I am stopping now promise.

cheeset · 02/10/2007 17:29

tizzwhizz, your not boring, i'm gonna print your knowledge off and keep it by my bed until July 08 and then take it into the shop with me when I do the 'New School Shoe Run'.

I'm gonno quote from it, try and catch the assistant out, make the whole experience a game/bit of fun for me!

tizzwhizz · 02/10/2007 17:50

OOh Cheeset, We could prepare a Back to School shoe quiz and fire questions in a you are the weakest link style. (no no no sorry the saddo part of me taking over again). I can give you some foot shape percentages if you really want . NO I hear you all cry too much Tizzwhizz.

Understandably my dh wont now enter a childrens shoe shop with me.

The lovely local shop i have found are very tolerant with me though and to be honest I trust them so dont go to obsessive with them.

Thank you cheeset though, you have made me feel useful.

tizzwhizz · 02/10/2007 17:53

Have you had any joy getting your moneyback Idreamofclooney?

IdreamofClooney · 03/10/2007 09:58

Thanks for all of the posts - I have definitely learnt a lot about shoe fitting.

I am glad to hear that I was not being unreasonable - all I expect is a decent pair of shoes that fit my child and don;t fall apart in less than two months!

I haven;t had a chance to go back to the shop as I work full time and DS is at nursery (wearing his falling apart shoes ) but I have written to (and sent recorded delivery) and emailed Clarks. No word yet.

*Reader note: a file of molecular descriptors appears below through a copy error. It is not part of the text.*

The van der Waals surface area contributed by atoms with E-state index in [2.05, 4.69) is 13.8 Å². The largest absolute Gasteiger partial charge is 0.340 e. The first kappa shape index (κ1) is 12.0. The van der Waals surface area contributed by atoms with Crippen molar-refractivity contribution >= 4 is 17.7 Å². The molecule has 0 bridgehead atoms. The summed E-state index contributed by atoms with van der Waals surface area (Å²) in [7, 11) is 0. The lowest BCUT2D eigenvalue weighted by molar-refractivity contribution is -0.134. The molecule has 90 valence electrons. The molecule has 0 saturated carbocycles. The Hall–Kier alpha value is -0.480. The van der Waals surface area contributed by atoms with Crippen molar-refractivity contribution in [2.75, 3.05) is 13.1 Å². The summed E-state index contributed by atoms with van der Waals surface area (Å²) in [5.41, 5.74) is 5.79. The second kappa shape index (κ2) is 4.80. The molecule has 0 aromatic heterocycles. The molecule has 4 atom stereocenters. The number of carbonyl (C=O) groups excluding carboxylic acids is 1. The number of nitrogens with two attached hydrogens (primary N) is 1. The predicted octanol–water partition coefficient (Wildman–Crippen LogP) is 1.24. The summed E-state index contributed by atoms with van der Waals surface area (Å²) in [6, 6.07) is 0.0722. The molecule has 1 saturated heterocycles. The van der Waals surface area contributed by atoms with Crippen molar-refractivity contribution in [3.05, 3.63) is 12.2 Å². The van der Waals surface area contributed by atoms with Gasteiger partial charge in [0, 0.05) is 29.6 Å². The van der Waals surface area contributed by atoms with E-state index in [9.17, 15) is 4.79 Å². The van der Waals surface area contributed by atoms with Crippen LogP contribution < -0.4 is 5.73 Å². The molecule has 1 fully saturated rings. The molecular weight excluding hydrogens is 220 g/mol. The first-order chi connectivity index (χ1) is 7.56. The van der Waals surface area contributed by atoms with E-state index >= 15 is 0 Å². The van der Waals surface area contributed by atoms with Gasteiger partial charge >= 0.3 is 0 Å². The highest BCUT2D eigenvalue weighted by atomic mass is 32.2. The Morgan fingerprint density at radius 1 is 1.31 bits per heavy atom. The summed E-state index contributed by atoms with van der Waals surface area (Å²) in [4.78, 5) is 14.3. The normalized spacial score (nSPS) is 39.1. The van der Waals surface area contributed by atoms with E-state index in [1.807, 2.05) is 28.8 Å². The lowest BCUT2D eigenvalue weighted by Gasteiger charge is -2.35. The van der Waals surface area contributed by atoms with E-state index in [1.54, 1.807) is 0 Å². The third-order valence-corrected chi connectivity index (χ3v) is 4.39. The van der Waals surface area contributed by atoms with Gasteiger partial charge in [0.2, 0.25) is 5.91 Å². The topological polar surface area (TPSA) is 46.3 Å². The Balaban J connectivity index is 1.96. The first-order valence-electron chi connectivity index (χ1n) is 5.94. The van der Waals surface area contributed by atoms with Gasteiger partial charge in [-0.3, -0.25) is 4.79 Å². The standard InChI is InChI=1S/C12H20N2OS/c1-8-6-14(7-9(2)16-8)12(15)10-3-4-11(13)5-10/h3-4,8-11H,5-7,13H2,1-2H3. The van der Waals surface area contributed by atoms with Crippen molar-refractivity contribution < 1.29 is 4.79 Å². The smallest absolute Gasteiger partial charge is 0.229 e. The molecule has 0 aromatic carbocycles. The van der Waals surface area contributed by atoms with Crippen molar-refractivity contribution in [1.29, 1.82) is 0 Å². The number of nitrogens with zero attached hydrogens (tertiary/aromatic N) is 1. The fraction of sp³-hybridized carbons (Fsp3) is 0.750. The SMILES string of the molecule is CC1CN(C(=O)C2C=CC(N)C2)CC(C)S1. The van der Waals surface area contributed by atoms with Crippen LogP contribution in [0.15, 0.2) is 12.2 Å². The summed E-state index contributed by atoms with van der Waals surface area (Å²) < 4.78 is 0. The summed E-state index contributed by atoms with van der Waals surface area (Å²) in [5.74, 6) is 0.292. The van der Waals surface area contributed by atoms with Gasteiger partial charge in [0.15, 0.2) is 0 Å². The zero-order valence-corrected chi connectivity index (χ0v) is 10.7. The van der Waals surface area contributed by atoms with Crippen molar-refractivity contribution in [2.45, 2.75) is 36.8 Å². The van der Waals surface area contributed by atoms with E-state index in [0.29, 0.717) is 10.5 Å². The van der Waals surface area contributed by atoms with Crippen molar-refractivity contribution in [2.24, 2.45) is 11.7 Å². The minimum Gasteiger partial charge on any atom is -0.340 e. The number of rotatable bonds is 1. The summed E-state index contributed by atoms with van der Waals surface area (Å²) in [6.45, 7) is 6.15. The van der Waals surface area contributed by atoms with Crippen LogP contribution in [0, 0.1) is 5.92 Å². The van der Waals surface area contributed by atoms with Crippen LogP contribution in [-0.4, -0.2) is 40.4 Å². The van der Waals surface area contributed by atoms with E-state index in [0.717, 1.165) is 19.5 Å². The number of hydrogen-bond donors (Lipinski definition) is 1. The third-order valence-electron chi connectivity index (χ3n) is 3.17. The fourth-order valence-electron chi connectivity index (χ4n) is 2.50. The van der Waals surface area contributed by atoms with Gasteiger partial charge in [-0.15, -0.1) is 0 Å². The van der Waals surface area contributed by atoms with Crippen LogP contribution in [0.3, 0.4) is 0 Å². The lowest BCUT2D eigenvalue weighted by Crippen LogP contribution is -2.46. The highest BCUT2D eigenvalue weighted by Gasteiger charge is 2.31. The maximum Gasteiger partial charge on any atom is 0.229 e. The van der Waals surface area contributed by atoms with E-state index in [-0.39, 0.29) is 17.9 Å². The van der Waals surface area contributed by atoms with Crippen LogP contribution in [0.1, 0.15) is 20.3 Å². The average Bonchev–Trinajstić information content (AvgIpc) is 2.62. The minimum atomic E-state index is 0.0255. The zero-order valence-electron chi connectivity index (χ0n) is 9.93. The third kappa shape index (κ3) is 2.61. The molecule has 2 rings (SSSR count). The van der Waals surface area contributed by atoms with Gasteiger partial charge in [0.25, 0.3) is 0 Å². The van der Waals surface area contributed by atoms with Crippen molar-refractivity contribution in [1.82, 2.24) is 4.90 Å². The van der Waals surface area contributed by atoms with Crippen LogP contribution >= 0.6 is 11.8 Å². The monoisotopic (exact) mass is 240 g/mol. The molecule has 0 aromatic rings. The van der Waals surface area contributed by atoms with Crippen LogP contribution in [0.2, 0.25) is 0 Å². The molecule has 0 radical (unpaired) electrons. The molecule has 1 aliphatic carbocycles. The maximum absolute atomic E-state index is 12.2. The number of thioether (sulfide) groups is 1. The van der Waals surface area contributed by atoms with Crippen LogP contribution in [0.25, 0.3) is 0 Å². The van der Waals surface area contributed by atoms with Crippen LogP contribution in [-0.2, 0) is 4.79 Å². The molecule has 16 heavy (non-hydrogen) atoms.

I was interested to read some one say that Clarks would replace shoes if the child outgrew them in less than 6 weeks - that actually happened to DS's shoes last winter - my Ex bought him a pair for £40 (my money obiviously!) and they were deemed too small by the time I got his feet checked six weeks later. Back then I was new to this racket as DS was only one so they were his third pair of shoes I think so I glibly (SP) accepted this and forked out £26 for a new pair, so I spent £66 in six weeks on shoes for a one year old. I don;t think that I;ve spent that much on shoes for myself in the last six years (sob!).

His last pair of shoes (before the ones that are coming apart) fitted for about five months which I was happy with and they were a bit scuffed but weren;t falling apart. Sigh